Re: Y to the xMessage #16 Posted by mark berg on 3 Feb 2004, 5:52 p.m.,in response to message #15 by James M. Prange See response to the above message thanks

 Radioactive decay problemsMessage #17 Posted by Tom Sherman on 3 Feb 2004, 8:02 p.m.,in response to message #1 by Mark Berg Mark, If you have an HP-28S, you can set up the solver to handle any radioactive decay problem that the book or your instructor may throw at you. Go to the solver and type in the equation: MORE=LESS*2^(TIME/HFTM), where HFTM stands for half-time. Store this as a variable (I use EXPN, for exponential), and also store it as your current equation in the Solver. Then ask the solver to solve it. You give any three of the four variables (MORE, LESS, TIME, HFTM), and the solver will find the fourth. For a decay problem, LESS will be the amount remaining after a period of time, and MORE will be the starting amount. For a growth problem, the reverse will hold. Whatever a problem is, it will have to give you three of the factors, and ask you for the other. So you can use the one equation to solve all four kinds of possible problems. If you work with decay constants instead of half-lives, you can modify the equation to read: MORE=LESS*EXP^(TIME/TRTM), where TRTM stands for turnover time = 1.44 x halftime = 1/(decay constant). You can also use these equations for any other problems involving exponential growth or decay: e.g. microbial population growth, absorption of electromagnetic radiation by matter, discharge of a capacitor. Tom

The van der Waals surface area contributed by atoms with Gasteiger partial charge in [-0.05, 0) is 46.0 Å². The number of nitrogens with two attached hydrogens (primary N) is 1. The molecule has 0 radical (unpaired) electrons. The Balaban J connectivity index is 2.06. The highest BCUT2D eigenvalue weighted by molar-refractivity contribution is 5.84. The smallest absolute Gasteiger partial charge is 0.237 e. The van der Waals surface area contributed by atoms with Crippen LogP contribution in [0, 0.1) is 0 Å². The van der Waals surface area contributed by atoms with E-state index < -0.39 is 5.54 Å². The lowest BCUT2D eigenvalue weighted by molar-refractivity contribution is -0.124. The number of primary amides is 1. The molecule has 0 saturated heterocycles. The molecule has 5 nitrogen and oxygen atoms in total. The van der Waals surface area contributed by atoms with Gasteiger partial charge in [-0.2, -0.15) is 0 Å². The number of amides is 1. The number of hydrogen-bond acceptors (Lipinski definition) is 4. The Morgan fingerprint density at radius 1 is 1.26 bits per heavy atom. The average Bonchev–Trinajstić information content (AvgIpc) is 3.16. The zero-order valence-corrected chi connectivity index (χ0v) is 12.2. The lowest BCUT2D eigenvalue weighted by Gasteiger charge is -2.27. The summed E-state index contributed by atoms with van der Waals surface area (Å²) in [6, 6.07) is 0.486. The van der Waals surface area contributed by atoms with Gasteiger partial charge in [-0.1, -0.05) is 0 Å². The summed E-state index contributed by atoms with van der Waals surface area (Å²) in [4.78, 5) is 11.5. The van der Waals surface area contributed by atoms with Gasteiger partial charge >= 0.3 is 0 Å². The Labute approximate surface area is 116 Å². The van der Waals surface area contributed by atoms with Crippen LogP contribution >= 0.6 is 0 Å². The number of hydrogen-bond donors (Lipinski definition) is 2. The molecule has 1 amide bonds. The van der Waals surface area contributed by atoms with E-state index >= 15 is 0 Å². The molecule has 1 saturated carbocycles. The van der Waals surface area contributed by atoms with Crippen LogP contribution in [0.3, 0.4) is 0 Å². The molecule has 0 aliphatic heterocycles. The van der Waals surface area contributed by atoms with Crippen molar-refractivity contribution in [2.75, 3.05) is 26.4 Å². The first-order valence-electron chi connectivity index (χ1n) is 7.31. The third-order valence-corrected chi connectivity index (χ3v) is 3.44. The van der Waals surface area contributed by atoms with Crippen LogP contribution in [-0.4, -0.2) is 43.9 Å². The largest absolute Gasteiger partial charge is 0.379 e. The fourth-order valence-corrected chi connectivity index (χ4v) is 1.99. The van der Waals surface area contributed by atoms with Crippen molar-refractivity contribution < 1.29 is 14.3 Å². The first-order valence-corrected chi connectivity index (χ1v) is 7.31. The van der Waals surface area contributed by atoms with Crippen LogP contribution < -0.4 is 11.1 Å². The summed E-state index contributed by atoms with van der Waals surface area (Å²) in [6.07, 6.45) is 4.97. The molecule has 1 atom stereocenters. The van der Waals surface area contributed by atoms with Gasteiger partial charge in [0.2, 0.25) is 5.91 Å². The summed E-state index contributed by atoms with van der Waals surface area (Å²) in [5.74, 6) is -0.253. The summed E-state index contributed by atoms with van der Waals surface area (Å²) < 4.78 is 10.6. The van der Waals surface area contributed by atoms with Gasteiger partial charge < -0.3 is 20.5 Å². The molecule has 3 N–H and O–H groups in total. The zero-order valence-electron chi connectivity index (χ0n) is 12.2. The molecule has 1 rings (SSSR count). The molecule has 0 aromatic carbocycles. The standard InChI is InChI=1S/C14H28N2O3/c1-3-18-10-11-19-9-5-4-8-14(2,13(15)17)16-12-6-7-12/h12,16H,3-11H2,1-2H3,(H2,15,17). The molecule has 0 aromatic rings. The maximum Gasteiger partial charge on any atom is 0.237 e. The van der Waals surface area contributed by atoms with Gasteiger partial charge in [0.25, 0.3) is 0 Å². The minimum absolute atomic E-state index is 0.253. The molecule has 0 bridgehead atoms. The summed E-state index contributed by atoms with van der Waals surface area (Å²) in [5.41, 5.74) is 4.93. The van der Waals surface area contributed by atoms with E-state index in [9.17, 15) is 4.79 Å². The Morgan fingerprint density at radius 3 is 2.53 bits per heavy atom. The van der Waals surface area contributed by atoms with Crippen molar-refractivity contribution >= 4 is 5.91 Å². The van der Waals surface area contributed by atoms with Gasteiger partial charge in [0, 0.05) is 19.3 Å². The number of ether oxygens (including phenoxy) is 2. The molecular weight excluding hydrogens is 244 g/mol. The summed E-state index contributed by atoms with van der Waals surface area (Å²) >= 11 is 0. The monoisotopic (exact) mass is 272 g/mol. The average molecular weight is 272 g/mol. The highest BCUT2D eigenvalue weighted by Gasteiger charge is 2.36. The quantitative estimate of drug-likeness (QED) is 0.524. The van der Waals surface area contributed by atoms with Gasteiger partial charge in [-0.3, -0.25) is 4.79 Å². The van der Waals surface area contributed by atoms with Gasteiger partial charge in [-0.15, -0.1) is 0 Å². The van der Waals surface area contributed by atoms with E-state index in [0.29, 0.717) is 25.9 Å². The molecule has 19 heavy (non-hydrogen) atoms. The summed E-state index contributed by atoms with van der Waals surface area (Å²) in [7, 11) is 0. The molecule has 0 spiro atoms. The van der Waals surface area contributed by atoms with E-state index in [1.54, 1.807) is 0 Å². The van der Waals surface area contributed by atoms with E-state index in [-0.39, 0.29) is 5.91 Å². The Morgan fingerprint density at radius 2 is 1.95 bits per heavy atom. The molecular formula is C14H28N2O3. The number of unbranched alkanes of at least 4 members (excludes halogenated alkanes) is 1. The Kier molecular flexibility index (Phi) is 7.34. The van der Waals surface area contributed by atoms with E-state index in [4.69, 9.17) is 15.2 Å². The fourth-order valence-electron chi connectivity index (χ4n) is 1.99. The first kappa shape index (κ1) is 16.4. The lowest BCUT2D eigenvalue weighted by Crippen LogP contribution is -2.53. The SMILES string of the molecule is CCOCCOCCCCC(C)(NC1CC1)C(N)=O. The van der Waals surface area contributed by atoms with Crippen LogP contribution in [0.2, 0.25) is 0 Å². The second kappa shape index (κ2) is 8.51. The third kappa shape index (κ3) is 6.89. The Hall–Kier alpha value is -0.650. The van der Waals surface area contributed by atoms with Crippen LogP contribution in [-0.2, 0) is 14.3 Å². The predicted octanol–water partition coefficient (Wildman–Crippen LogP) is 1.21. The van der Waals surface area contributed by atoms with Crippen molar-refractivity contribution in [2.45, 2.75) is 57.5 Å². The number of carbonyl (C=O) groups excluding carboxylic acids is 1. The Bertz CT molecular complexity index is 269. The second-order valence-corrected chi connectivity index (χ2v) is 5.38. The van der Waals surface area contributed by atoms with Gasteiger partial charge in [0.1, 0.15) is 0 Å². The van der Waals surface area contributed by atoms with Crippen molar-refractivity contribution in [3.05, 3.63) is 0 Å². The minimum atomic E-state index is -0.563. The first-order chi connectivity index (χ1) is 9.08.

Re: Radioactive decay problemsMessage #18 Posted by Bert K on 6 Feb 2004, 4:10 p.m.,in response to message #17 by Tom Sherman Tom shouldn't it read LESS=MORE * 2^ -(TIME/HFTM) ? For example the activity 300 MBq of Tc99m (half-life of 6 hours) after 6 hours of decay would give: LESS=300 * 2^ -(6/6) LESS=300 * 2^ -(1) LESS=300 * 0.5 LESS=150 MBq

 Re: Radioactive decay problemsMessage #19 Posted by Tom Sherman on 6 Feb 2004, 5:27 p.m.,in response to message #18 by Bert K Hi Bert, Both expressions, yours and mine, are correct, for the one is a rearrangement of the other (that is, they are the same expression, differently arranged). For those who want the variable they are solving for to be on the left hand side of the equation, then you have put it in the right form for radioactive decay (assuming one knows the starting amount and wants to calculate the amount after decay). But part of the (indecent!) power of the solver is that it does not care which variable is isolated on the left hand side of the equation. In this example, it can solve for MORE or LESS or TIME or HALFTIME if it is given the other three, and it does not matter which, if any, is on the left hand side. It would work just as well, for example, if we expressed it as: 0=MORE-LESS*2^(TIME/HFTM), or as 0=MORE*2^-(TIME/HFTM)-LESS. I happen to like to keep the exponent positive and put it in the form of MORE=LESS*2^(TIME/HFTM). The beauty of any form is that, if correctly expressed, it will work for any exponential process -- with appropriate interpretation of what the four factors are (in the absorption of light, for example, the dimension of length or length x concentration would replace that of time). Does this make any sense? Cheers, Tom